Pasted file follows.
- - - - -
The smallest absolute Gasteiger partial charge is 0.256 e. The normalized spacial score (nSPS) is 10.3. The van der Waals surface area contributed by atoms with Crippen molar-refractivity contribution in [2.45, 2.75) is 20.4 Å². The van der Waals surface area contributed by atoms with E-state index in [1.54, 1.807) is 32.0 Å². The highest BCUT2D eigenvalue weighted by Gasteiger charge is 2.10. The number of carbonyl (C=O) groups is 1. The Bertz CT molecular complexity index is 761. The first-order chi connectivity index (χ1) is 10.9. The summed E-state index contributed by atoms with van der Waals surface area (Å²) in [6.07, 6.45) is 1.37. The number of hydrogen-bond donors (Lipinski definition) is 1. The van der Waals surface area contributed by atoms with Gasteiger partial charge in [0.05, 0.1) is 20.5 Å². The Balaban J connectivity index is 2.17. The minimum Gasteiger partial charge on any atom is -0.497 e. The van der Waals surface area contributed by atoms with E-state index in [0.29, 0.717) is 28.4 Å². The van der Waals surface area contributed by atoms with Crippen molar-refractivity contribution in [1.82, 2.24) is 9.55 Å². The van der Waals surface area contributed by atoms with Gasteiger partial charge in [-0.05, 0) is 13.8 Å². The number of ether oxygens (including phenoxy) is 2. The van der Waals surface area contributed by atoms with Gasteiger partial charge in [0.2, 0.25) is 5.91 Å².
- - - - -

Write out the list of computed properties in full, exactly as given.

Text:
The smallest absolute Gasteiger partial charge is 0.256 e. The normalized spacial score (nSPS) is 10.3. The van der Waals surface area contributed by atoms with Crippen molar-refractivity contribution in [2.45, 2.75) is 20.4 Å². The van der Waals surface area contributed by atoms with E-state index in [1.54, 1.807) is 32.0 Å². The highest BCUT2D eigenvalue weighted by Gasteiger charge is 2.10. The number of carbonyl (C=O) groups is 1. The Bertz CT molecular complexity index is 761. The first-order chi connectivity index (χ1) is 10.9. The summed E-state index contributed by atoms with van der Waals surface area (Å²) in [6.07, 6.45) is 1.37. The number of hydrogen-bond donors (Lipinski definition) is 1. The van der Waals surface area contributed by atoms with Gasteiger partial charge in [0.05, 0.1) is 20.5 Å². The Balaban J connectivity index is 2.17. The minimum Gasteiger partial charge on any atom is -0.497 e. The van der Waals surface area contributed by atoms with E-state index in [0.29, 0.717) is 28.4 Å². The van der Waals surface area contributed by atoms with Crippen molar-refractivity contribution in [1.82, 2.24) is 9.55 Å². The van der Waals surface area contributed by atoms with Gasteiger partial charge in [-0.05, 0) is 13.8 Å². The number of ether oxygens (including phenoxy) is 2. The van der Waals surface area contributed by atoms with Gasteiger partial charge in [0.2, 0.25) is 5.91 Å².